Monday, January 22News For London

ReportingWeek2

Air strikes on rebel prison in Sanaa ‘kill 30’-Yemen War.

Air strikes on rebel prison in Sanaa ‘kill 30’-Yemen War.

#breakingnews, International, News, Politics, ReportingWeek2
Yemen yet again faces another Saudi-led coalition air strike which killed at least thirty people in a rebel military police camp. Most of the people who died in Sanaa, Yemen’s capital, were claimed to be detainees inside the camp. According to the UN, the recent strikes were reported to have demolished the building and more than 8,670 people have been killed and 49,960 injured since the coalition intervened in the conflict in 2015. The fighting and a blockade by the coalition has also left 20.7 million people in need of humanitarian aid, created the world's largest food security emergency, and led to a cholera outbreak that is thought to have killed 2,219 people since April. https://soundcloud.com/zahida-rizvi-463815269/yemen-mixdown-1   As the food crisis worsens in
Handcraft Industry expanding in to the UK Economy

Handcraft Industry expanding in to the UK Economy

Art, Culture, News, ReportingWeek2
The estimated total income for all contemporary craft making businesses in the UK ranges to a £457 million in 2017.   The Thames Estuary Report claims that creative industries are becoming UK’s new biggest growth sector in terms of job opportunities and income generated. The UK Creative Industries generates £8.8m per hour with  1.3m employees in the creative economy across the South East Asia alone. The UK Commission for Employment and Skills predicts 1.2 million new workers will be needed in the sector over the next decade. The Renegated Craft Fair opened up a platform for startup and experienced craftsmen in jewelry, accessories, art, apparel, ceramics, illustration, stationery, home decor, cookware and apothecary. Ogechi Anyanwu, one of the Organisers of t
Austerity to blame for rising knife crime among young Londoners

Austerity to blame for rising knife crime among young Londoners

Health, London, Medical, News, ReportingWeek2
On 20th January, 2017, Djodjo Nsaka was found dead with a single stab wound to his chest near his university’s halls of residence in Wembley. At just 19, he became London’s first young victim of knife crime in the year. With 35 under-25 deaths on record, 2017 is the worst year for knife crime in the UK in nearly a decade, and the third worst since 1977. Of these, 18 teenagers and children were killed by a knife in London this year, making it the city’s second worst year on record since the 1970s. While discussions around London’s knife crime crisis abound, a look at data and interviews with people points to a simple explanation: government austerity created knife-crime. Negative reinforcement from the public made it worse. To make matters worse, London has now managed to alienate the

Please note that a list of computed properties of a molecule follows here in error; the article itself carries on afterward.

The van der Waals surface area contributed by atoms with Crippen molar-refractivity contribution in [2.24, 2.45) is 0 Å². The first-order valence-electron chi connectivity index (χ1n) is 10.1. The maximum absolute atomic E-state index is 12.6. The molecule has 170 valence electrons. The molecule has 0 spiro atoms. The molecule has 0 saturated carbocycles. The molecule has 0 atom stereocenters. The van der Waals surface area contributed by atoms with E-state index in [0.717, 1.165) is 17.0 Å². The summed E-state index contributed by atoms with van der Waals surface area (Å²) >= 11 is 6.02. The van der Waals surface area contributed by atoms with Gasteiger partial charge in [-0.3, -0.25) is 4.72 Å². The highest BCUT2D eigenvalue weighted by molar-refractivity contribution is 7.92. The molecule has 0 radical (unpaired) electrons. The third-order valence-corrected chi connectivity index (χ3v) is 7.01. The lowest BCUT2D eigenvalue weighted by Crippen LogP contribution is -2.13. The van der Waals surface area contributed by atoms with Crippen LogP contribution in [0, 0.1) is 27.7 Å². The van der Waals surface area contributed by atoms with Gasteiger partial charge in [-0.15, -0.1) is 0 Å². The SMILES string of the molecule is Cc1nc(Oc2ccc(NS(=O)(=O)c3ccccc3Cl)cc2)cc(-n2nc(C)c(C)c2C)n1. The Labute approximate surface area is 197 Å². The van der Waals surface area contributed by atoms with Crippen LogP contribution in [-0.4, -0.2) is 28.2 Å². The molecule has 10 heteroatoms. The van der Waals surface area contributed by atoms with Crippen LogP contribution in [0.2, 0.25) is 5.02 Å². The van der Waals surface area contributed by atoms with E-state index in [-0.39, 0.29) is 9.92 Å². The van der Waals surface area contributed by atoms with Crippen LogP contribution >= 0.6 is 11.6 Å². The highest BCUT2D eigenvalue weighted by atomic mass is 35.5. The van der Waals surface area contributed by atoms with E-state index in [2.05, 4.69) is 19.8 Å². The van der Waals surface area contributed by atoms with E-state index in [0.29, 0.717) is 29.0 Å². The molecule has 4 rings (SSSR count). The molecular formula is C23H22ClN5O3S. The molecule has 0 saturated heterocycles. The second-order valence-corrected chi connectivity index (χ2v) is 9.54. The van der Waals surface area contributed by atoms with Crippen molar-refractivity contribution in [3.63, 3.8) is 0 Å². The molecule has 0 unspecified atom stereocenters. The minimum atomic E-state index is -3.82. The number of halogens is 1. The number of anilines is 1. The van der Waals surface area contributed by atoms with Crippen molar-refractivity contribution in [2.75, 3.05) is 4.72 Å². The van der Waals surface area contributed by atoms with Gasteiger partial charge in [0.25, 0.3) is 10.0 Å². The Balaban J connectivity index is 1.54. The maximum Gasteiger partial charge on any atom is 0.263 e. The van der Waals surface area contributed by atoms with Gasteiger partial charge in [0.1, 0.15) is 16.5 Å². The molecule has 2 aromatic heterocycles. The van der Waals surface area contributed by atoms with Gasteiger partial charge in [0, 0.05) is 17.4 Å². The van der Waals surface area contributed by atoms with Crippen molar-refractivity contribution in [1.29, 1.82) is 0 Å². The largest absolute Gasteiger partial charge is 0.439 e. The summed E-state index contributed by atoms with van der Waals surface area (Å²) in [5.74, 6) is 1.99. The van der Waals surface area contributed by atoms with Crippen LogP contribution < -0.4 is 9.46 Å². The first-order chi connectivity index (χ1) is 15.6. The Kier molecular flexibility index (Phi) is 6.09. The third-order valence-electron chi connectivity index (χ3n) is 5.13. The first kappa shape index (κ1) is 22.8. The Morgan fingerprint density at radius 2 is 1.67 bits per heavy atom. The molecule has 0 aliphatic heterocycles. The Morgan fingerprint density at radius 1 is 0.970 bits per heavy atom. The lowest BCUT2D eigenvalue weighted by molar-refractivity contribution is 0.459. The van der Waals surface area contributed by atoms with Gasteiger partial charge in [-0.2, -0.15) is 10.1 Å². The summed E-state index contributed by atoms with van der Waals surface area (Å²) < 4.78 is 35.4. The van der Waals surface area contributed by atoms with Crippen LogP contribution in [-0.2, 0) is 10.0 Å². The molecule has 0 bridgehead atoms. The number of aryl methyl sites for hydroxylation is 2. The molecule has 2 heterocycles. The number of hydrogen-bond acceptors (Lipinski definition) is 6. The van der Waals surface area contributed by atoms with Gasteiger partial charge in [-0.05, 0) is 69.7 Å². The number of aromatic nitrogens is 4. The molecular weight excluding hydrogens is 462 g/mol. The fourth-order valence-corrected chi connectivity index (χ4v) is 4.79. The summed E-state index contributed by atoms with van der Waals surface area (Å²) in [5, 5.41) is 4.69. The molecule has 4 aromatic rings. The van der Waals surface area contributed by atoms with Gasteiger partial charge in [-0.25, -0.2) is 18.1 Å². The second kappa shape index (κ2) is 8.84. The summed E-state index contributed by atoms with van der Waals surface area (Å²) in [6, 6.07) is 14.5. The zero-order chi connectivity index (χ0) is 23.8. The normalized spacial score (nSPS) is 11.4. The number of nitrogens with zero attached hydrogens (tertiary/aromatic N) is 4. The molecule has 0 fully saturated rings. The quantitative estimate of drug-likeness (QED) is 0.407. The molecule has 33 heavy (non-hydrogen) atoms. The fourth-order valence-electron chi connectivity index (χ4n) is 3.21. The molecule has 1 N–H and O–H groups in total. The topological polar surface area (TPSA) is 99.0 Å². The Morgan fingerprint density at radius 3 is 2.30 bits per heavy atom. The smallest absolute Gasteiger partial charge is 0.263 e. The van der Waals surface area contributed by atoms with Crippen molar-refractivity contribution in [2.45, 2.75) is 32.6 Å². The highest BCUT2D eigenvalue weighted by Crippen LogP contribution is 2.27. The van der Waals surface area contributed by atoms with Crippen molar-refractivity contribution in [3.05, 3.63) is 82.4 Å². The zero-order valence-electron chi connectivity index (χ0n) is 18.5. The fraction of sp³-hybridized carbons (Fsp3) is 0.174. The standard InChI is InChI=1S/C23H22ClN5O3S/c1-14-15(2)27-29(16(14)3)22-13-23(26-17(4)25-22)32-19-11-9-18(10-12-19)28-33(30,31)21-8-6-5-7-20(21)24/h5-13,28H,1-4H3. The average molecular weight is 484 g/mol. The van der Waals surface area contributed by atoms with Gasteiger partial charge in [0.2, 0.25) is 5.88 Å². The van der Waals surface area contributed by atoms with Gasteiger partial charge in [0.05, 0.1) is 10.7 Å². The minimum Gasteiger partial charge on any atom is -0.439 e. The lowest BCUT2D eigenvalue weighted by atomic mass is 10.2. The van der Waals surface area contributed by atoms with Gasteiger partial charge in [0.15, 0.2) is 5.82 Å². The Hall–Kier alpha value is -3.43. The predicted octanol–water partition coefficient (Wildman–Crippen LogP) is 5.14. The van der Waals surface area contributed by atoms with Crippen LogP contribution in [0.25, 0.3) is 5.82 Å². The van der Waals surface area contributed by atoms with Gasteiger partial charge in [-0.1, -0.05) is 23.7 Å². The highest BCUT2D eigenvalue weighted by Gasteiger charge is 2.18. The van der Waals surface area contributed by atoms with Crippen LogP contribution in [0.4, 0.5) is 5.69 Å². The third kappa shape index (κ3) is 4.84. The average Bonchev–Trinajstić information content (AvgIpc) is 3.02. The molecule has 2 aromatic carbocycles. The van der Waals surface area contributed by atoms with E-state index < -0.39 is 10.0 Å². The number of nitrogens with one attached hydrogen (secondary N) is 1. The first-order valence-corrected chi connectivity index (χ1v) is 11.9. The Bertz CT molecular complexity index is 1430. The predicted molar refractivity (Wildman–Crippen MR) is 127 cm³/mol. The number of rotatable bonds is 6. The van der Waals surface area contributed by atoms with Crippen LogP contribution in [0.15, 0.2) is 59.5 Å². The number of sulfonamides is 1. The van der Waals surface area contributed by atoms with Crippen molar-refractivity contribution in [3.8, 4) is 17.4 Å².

UK rail passengers face the biggest rail fare rise in five years

UK rail passengers face the biggest rail fare rise in five years

ReportingWeek2, Transport, Travel
Britain train fares will rise by an average of 3 per cent from January next year. All the fares on journeys in 2018 have been published, the biggest increase since 2013, including season tickets and off-peak leisure tickets. Passengers in the north of England will face an even greater increase, with Northern putting fares up by 4.7 per cent and TransPennine Express fares rising by 4.6 per cent. The Rail Delivery Group admitted it is a "significant" rise and unions describe the increase as “another kick in the teeth” for all passengers in UK. Reasons for the rail increase The main reason why rail fares will rise so high  is that the pace of the rail system improvement has not kept up with the increasing number of rail passengers in the UK. During the last 14 years, the number of pas
After Calais: Tracing the paths of the Jungle’s refugees

After Calais: Tracing the paths of the Jungle’s refugees

International, News, Opinion, Politics, ReportingWeek2, Uncategorized
“The 'Jungle' smelled of freshly baked bread and CS gas. I could not breathe and went down. An Afghan who was running in the same direction grabbed me and supported me to the back garden where there was a bit of air”, says Chiara Lauvergnac, one of the activists in Paris from London. In the final days of the Calais Jungle demolition, over 10,000 refugees were ordered to relocate in one week by riot police squads armed with flashballs, gas grenades, rubber bullets, automatic rifles, water cannons, armoured vehicles, truncheons and gas spray bottles. “Usually the camp got gassed towards the end of the day - you could climb the hill to try escape the gas clouds and watch the sunset from there, with gas grenades falling all around,” she continued. After the destruction of the camp, she says